The St. Mark’s Basilica was a unique acoustical environment, widely known for the purity and clarity of its resonant sound. Any note, either loud or soft, can be clearly heard throughout the cathedral. Gabrieli understood the acoustics, and wrote many pieces specifically designed to show them off. When played on modern brass instruments (which are far superior to those that Gabrieli could use) his pieces display a compelling sonority.

Today’s performance uses an arrangement by our own Principal French Hornist, Earlin Lutz. His adaptation not only emphasizes Gabrieli’s use of contrasting dynamic effects, but also shows off the distinct sounds of the different types of brass instruments. As you listen, imagine what it would be like if the sound of these modern instruments echoed through the magnificence of his original site.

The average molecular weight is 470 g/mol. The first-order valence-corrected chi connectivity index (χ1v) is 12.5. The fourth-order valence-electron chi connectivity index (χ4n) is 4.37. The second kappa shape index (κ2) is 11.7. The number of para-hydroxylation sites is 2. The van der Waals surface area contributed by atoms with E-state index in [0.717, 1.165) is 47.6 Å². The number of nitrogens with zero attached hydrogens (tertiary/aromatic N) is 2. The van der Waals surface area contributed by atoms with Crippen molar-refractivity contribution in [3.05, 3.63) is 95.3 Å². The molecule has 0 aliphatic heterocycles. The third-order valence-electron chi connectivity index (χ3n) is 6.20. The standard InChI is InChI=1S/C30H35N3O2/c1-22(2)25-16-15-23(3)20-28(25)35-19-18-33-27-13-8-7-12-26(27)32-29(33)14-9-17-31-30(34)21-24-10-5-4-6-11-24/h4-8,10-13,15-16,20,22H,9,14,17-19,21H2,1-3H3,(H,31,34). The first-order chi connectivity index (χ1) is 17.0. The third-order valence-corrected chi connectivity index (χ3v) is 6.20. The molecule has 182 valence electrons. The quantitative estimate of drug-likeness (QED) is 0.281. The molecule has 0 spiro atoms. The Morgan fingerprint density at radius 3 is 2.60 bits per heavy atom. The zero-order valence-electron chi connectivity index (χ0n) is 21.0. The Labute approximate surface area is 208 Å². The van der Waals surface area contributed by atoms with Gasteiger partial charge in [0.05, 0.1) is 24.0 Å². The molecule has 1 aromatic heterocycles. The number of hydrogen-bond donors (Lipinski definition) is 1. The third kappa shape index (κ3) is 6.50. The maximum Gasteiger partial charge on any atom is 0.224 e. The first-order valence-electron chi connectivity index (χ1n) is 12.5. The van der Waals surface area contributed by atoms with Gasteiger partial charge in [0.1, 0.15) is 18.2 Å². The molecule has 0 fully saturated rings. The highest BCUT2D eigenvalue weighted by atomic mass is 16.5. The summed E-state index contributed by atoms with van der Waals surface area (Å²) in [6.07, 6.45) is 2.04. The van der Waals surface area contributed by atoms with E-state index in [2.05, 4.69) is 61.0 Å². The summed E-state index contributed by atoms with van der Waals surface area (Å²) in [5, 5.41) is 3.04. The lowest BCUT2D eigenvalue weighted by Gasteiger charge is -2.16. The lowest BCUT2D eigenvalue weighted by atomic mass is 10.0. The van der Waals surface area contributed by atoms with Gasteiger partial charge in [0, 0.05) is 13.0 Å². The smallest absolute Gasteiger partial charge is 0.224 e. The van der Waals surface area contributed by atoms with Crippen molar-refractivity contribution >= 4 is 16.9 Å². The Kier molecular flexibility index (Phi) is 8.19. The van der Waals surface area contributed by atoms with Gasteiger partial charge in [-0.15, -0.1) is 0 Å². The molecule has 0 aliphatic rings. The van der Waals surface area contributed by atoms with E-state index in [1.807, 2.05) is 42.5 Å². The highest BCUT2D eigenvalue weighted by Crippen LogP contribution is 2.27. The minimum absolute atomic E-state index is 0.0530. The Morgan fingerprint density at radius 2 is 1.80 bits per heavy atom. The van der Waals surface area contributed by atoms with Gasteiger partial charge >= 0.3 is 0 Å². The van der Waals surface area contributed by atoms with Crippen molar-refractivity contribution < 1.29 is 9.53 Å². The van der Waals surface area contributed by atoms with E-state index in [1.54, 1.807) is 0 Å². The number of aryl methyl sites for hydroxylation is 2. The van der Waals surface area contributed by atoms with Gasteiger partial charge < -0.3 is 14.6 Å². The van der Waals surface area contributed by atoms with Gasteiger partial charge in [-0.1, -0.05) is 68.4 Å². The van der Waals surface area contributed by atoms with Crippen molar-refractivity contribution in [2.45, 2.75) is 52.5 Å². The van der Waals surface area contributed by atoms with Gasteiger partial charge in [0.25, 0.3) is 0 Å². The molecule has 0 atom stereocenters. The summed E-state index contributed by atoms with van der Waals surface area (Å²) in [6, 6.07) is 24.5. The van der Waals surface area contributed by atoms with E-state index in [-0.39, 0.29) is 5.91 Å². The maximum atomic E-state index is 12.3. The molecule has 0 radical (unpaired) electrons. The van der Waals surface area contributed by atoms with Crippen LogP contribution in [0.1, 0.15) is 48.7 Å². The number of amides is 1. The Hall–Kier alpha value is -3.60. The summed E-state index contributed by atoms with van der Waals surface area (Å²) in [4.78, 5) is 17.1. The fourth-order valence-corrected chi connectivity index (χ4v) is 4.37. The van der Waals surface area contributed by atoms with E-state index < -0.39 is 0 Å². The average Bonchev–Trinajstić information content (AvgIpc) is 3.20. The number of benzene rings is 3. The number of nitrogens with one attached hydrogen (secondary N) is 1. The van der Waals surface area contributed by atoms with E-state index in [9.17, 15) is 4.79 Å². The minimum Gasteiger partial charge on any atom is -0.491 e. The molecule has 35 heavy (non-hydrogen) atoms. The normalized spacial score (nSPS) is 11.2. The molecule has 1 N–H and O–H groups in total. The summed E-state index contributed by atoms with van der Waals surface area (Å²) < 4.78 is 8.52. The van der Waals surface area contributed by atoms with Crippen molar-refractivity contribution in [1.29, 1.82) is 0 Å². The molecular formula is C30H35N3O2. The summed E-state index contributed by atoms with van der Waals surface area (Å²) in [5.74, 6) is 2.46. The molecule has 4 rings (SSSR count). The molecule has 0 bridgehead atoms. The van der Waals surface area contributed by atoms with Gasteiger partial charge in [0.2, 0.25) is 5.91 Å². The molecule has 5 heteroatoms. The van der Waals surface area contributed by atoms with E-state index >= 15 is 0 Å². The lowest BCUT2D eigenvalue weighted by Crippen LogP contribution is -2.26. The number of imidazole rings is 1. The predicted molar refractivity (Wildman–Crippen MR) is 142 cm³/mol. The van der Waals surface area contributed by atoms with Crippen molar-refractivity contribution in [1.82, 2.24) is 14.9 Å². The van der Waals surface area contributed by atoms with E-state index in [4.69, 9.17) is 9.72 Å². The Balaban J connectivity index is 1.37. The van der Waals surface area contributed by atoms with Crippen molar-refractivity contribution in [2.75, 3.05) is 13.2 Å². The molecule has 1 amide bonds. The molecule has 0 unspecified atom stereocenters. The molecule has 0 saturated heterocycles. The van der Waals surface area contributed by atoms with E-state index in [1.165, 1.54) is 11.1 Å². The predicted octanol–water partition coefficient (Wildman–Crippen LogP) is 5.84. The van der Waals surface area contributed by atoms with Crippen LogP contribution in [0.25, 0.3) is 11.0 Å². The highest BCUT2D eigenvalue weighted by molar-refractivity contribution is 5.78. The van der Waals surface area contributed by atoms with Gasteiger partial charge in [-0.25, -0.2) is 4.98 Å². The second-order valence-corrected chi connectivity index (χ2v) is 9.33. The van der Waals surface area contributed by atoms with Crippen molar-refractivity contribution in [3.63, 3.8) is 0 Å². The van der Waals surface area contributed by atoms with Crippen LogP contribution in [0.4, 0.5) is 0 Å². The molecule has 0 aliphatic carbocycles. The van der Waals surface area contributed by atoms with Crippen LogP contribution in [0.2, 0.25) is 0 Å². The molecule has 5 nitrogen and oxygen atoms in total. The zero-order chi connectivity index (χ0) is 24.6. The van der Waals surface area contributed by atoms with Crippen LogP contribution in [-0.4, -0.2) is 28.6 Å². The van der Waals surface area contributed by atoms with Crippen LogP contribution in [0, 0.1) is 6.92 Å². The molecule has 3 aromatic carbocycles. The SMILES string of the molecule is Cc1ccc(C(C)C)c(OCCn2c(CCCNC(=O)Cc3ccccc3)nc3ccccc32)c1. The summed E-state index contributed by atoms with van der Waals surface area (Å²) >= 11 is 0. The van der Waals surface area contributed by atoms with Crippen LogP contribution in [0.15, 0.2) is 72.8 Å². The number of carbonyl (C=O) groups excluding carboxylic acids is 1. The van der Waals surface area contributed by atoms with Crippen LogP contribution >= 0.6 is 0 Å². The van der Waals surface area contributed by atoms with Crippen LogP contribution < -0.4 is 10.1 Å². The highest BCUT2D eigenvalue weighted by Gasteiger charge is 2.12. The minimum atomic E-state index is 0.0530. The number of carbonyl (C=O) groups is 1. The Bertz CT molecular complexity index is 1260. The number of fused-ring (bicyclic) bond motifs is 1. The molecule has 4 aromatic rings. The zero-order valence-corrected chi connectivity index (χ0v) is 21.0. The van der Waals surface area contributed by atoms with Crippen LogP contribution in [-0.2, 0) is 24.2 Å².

String Quintet in E-major, op. 11: Minuet

Luigi Boccherini (1743 – 1805)

Boccherini was a contemporary of both Mozart and Haydn, but his music is often quite different from theirs. He was a virtuoso cellist, and often featured the cello in his chamber music. As a rising young composer he spent a few years in Madrid, where his patron was the King’s younger brother. His works were generally well received and often performed in the King’s Court. However, his patron considered himself to be musically knowledgeable and once, after a rehearsal he had attended, criticized the instrumentation of a section of a new piece. Boccherini took offense and not only didn’t change the section, but doubled the number of players for the performance. He was fired immediately, and returned to Italy.